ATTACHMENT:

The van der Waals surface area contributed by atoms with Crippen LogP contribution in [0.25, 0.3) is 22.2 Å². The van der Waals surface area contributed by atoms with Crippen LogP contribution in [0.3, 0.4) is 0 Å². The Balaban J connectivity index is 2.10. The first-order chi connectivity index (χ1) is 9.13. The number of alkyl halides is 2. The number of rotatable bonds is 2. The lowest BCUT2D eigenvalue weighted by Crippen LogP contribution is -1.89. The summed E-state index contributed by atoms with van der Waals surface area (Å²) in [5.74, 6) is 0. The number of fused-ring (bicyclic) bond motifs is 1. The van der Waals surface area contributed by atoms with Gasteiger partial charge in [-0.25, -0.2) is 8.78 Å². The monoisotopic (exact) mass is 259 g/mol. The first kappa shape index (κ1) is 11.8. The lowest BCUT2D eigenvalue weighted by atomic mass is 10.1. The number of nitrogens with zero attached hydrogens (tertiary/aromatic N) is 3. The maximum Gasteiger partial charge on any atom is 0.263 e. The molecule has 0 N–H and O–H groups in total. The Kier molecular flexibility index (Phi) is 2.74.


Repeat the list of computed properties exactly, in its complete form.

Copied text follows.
The van der Waals surface area contributed by atoms with Crippen LogP contribution in [0.25, 0.3) is 22.2 Å². The van der Waals surface area contributed by atoms with Crippen LogP contribution in [0.3, 0.4) is 0 Å². The Balaban J connectivity index is 2.10. The first-order chi connectivity index (χ1) is 9.13. The number of alkyl halides is 2. The number of rotatable bonds is 2. The lowest BCUT2D eigenvalue weighted by Crippen LogP contribution is -1.89. The summed E-state index contributed by atoms with van der Waals surface area (Å²) in [5.74, 6) is 0. The number of fused-ring (bicyclic) bond motifs is 1. The van der Waals surface area contributed by atoms with Gasteiger partial charge in [-0.25, -0.2) is 8.78 Å². The monoisotopic (exact) mass is 259 g/mol. The first kappa shape index (κ1) is 11.8. The lowest BCUT2D eigenvalue weighted by atomic mass is 10.1. The number of nitrogens with zero attached hydrogens (tertiary/aromatic N) is 3. The maximum Gasteiger partial charge on any atom is 0.263 e. The molecule has 0 N–H and O–H groups in total. The Kier molecular flexibility index (Phi) is 2.74.